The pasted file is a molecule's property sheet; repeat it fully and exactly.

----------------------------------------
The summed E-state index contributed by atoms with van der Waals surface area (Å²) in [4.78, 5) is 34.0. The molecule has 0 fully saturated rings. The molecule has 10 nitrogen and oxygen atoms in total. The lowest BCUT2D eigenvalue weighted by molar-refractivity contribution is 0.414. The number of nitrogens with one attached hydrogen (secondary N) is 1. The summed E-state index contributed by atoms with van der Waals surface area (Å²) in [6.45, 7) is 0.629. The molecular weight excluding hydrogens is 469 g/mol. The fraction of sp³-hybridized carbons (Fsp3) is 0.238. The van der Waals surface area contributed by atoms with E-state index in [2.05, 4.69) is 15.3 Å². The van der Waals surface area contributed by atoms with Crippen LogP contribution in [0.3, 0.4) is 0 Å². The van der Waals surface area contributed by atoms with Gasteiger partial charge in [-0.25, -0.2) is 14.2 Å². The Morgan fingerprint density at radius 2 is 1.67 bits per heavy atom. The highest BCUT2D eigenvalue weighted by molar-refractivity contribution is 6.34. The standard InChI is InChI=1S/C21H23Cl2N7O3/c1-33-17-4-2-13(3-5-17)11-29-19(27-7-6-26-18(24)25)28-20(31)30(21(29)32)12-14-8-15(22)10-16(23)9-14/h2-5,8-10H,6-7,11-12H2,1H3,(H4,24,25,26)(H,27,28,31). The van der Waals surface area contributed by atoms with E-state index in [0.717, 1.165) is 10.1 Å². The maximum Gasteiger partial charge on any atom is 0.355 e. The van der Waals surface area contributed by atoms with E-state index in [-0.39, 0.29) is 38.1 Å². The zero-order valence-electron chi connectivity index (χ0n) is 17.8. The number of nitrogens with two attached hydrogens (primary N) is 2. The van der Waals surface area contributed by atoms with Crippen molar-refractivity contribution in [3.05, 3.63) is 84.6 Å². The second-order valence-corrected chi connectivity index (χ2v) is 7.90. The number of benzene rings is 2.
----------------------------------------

The summed E-state index contributed by atoms with van der Waals surface area (Å²) in [4.78, 5) is 34.0. The molecule has 0 fully saturated rings. The molecule has 10 nitrogen and oxygen atoms in total. The lowest BCUT2D eigenvalue weighted by molar-refractivity contribution is 0.414. The number of nitrogens with one attached hydrogen (secondary N) is 1. The summed E-state index contributed by atoms with van der Waals surface area (Å²) in [6.45, 7) is 0.629. The molecular weight excluding hydrogens is 469 g/mol. The fraction of sp³-hybridized carbons (Fsp3) is 0.238. The van der Waals surface area contributed by atoms with E-state index in [2.05, 4.69) is 15.3 Å². The van der Waals surface area contributed by atoms with Crippen LogP contribution in [0.3, 0.4) is 0 Å². The van der Waals surface area contributed by atoms with Gasteiger partial charge in [-0.25, -0.2) is 14.2 Å². The Morgan fingerprint density at radius 2 is 1.67 bits per heavy atom. The highest BCUT2D eigenvalue weighted by molar-refractivity contribution is 6.34. The standard InChI is InChI=1S/C21H23Cl2N7O3/c1-33-17-4-2-13(3-5-17)11-29-19(27-7-6-26-18(24)25)28-20(31)30(21(29)32)12-14-8-15(22)10-16(23)9-14/h2-5,8-10H,6-7,11-12H2,1H3,(H4,24,25,26)(H,27,28,31). The van der Waals surface area contributed by atoms with E-state index in [0.717, 1.165) is 10.1 Å². The maximum Gasteiger partial charge on any atom is 0.355 e. The van der Waals surface area contributed by atoms with E-state index in [-0.39, 0.29) is 38.1 Å². The zero-order valence-electron chi connectivity index (χ0n) is 17.8. The number of nitrogens with two attached hydrogens (primary N) is 2. The van der Waals surface area contributed by atoms with Crippen molar-refractivity contribution in [3.05, 3.63) is 84.6 Å². The second-order valence-corrected chi connectivity index (χ2v) is 7.90. The number of benzene rings is 2.